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    COOL STUFF!! We're any troops allowed to take them home? How did my Spencer carbine end up in Spencer, Iowa?

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    Don Dixon is offline
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    Under the provisions of General Order (G.O.) 101, 30 May 1865, discharged Federal soldiers were permitted to purchase their arms and take them home with them. Muskets of all types, with or without accoutrements, cost $6.00. Spencer carbines, with or without accoutrements cost $10.00, while all other carbines and revolvers cost $8.00. Under G.O. 101, soldiers purchased 116,677 “muskets”; including 96,238 Springfields, 19,882 Enfields, and 557 “others.”


    Regards,
    Don Dixon
    2881V

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    Jim Brady Knap's Battery is offline
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    Interesting article on Bannerman's military surplus business.

    Jim Brady
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    Knap's Battery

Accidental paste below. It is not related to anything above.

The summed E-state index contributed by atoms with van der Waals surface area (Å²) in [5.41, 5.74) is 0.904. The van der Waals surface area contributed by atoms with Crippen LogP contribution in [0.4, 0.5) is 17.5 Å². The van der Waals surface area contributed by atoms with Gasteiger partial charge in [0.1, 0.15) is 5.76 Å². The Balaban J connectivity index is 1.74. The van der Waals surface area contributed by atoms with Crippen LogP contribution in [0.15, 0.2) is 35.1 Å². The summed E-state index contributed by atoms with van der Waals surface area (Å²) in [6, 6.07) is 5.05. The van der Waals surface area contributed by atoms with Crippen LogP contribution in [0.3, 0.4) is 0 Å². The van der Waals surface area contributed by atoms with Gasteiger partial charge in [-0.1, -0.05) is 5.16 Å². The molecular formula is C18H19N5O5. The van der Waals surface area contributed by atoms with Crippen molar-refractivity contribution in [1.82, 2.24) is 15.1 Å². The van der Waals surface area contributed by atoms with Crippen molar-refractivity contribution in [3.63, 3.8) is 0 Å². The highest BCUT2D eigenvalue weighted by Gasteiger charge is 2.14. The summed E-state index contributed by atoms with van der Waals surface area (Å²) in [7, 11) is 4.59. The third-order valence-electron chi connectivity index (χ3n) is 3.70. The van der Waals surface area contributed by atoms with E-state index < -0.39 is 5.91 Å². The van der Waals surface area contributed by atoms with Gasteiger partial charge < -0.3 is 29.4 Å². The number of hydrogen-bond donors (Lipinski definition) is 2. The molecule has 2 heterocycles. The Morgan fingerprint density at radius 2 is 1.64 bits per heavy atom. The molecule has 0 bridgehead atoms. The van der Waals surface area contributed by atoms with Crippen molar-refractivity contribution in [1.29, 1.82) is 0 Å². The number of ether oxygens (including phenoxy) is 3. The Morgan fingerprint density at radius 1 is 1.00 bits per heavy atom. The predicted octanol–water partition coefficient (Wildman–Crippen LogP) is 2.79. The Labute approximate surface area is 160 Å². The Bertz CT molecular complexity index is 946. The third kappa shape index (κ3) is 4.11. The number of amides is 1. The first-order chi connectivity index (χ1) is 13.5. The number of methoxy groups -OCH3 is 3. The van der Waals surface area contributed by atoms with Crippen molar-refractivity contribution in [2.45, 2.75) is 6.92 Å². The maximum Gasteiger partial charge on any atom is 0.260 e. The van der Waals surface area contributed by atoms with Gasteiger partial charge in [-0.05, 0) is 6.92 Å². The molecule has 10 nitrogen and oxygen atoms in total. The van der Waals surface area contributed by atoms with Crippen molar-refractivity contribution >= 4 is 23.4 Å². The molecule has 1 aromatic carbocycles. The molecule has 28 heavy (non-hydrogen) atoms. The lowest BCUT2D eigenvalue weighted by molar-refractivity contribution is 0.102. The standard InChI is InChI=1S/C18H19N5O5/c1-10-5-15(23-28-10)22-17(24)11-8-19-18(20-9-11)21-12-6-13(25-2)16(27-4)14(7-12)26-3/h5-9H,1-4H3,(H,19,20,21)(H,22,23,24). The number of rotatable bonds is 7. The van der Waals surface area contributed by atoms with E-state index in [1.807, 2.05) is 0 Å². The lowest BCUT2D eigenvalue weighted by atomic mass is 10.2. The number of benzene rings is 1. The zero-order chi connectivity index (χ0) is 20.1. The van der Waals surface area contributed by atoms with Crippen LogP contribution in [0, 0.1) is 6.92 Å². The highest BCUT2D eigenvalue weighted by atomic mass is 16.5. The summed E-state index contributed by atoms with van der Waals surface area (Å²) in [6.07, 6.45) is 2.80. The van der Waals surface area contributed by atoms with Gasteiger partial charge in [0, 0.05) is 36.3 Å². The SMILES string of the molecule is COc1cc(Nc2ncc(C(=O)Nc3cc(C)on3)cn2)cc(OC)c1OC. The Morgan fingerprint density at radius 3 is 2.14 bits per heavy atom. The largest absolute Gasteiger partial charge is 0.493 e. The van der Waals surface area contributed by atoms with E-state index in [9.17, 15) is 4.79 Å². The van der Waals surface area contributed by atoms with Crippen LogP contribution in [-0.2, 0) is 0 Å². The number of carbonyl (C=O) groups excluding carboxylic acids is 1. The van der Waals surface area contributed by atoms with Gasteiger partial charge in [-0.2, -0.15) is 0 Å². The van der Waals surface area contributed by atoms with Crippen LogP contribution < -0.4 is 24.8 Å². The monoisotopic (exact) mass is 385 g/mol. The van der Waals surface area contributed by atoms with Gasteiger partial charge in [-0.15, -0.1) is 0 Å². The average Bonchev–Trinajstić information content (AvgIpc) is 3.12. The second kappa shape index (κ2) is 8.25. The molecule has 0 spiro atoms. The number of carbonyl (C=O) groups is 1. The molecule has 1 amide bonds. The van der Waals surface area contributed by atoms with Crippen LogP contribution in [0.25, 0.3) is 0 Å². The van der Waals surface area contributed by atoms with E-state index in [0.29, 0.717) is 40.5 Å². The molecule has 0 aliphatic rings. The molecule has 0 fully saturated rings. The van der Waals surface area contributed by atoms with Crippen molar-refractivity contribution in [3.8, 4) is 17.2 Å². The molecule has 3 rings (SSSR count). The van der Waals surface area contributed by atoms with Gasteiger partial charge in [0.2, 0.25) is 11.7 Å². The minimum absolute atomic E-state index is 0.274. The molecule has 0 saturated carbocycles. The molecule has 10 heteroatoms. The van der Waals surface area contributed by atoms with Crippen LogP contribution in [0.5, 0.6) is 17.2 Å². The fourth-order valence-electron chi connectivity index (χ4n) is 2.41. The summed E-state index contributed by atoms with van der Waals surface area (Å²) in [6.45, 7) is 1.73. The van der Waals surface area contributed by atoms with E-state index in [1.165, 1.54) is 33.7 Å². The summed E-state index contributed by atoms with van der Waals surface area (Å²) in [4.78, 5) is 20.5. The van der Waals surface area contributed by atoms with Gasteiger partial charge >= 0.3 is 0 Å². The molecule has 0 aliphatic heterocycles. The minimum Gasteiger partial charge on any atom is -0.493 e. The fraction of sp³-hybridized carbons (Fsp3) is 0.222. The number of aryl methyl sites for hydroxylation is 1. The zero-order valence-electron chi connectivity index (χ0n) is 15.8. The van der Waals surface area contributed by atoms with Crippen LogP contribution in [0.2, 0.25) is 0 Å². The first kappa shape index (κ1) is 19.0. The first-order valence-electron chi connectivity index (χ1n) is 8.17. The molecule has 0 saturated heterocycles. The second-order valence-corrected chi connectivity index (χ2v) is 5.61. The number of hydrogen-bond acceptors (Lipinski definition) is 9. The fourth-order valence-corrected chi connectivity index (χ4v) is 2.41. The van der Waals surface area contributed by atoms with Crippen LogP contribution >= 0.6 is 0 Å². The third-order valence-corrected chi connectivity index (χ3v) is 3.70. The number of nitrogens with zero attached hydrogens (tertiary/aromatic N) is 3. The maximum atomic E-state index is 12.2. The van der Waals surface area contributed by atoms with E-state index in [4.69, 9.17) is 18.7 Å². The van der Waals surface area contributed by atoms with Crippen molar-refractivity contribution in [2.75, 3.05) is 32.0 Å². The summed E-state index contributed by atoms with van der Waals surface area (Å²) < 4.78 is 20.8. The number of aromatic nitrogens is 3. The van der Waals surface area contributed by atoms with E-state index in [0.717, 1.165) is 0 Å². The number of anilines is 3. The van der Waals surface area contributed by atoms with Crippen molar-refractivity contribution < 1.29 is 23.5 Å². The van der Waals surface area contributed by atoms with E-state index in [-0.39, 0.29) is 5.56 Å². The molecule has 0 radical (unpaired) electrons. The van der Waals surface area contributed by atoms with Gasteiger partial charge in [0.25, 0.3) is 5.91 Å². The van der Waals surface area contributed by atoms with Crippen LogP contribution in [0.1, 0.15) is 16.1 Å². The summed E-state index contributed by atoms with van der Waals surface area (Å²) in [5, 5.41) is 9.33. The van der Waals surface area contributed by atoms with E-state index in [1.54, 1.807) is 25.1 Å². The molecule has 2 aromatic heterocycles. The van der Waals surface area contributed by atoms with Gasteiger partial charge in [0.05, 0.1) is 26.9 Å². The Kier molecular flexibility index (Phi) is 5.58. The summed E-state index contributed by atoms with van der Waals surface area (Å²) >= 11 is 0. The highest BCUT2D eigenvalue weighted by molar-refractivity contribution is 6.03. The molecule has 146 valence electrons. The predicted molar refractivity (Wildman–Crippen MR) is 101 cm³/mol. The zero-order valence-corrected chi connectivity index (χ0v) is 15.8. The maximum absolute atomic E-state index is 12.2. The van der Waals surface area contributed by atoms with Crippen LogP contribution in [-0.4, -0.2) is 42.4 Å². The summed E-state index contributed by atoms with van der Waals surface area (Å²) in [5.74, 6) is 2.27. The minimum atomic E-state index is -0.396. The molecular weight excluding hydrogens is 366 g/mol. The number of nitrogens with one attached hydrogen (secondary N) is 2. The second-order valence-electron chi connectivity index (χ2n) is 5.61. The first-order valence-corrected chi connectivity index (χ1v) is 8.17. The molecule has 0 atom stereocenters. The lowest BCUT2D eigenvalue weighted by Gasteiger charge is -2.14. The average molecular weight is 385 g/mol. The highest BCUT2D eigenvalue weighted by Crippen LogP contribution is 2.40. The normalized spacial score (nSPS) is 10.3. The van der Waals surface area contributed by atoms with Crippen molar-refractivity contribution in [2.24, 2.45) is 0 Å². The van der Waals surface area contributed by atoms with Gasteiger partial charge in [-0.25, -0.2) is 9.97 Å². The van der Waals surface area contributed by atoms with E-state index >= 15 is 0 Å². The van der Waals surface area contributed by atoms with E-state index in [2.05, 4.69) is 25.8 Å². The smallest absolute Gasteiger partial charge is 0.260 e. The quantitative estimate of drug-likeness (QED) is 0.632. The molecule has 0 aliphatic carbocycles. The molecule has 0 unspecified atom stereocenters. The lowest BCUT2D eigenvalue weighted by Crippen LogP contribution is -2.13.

CUM CATAPULTAE PROSCRIBEANTUR TUM SOLI PROSCRIPTI CATAPULTAS HABEANT

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    ck76239 is offline
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    You guys have so much knowledge!

    Reading the 1st article, I put the monetary figures into an inflation calculator.... If your great grandfather bought those 1842 Springfield, 1816 Springfield, etc at that Gov't auction in 1859 for $2 each, that $2 in 1859 money would be about $60 today. What a bargain!

    Thanks!

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    Carolina Reb is offline
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    This will make you weep! The last big government surplus sales of CW arms were in 1901(!), although small lots came up afterward as they were discovered on various warehouses and armories. Here are some prices.